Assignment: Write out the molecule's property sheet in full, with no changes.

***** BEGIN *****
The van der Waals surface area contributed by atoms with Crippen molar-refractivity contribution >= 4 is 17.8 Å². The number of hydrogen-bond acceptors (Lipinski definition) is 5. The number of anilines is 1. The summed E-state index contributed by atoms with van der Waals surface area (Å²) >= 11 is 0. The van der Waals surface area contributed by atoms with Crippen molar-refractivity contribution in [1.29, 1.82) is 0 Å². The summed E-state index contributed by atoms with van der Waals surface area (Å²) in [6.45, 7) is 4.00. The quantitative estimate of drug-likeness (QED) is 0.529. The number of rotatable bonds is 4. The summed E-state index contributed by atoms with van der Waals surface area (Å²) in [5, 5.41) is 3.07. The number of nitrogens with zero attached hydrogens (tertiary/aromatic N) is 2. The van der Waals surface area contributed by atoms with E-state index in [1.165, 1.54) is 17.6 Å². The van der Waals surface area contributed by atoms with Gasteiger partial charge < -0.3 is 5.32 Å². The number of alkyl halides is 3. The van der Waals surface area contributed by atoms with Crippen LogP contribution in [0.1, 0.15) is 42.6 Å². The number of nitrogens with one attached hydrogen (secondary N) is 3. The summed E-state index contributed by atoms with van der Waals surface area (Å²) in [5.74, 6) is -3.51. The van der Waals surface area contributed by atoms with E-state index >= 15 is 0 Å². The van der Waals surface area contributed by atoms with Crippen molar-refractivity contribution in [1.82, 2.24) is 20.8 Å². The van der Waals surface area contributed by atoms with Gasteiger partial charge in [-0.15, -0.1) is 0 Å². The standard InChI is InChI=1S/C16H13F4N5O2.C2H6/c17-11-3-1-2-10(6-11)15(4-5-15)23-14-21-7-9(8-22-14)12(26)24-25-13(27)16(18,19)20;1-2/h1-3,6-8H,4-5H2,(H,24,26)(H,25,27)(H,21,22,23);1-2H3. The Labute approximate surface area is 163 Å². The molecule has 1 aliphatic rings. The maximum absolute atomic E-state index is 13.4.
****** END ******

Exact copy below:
The van der Waals surface area contributed by atoms with Crippen molar-refractivity contribution >= 4 is 17.8 Å². The number of hydrogen-bond acceptors (Lipinski definition) is 5. The number of anilines is 1. The summed E-state index contributed by atoms with van der Waals surface area (Å²) >= 11 is 0. The van der Waals surface area contributed by atoms with Crippen molar-refractivity contribution in [1.29, 1.82) is 0 Å². The summed E-state index contributed by atoms with van der Waals surface area (Å²) in [6.45, 7) is 4.00. The quantitative estimate of drug-likeness (QED) is 0.529. The number of rotatable bonds is 4. The summed E-state index contributed by atoms with van der Waals surface area (Å²) in [5, 5.41) is 3.07. The number of nitrogens with zero attached hydrogens (tertiary/aromatic N) is 2. The van der Waals surface area contributed by atoms with E-state index in [1.165, 1.54) is 17.6 Å². The van der Waals surface area contributed by atoms with Gasteiger partial charge < -0.3 is 5.32 Å². The number of alkyl halides is 3. The van der Waals surface area contributed by atoms with Crippen LogP contribution in [0.1, 0.15) is 42.6 Å². The number of nitrogens with one attached hydrogen (secondary N) is 3. The summed E-state index contributed by atoms with van der Waals surface area (Å²) in [5.74, 6) is -3.51. The van der Waals surface area contributed by atoms with E-state index >= 15 is 0 Å². The van der Waals surface area contributed by atoms with Crippen molar-refractivity contribution in [1.82, 2.24) is 20.8 Å². The van der Waals surface area contributed by atoms with Gasteiger partial charge in [-0.15, -0.1) is 0 Å². The standard InChI is InChI=1S/C16H13F4N5O2.C2H6/c17-11-3-1-2-10(6-11)15(4-5-15)23-14-21-7-9(8-22-14)12(26)24-25-13(27)16(18,19)20;1-2/h1-3,6-8H,4-5H2,(H,24,26)(H,25,27)(H,21,22,23);1-2H3. The Labute approximate surface area is 163 Å². The molecule has 1 aliphatic rings. The maximum absolute atomic E-state index is 13.4.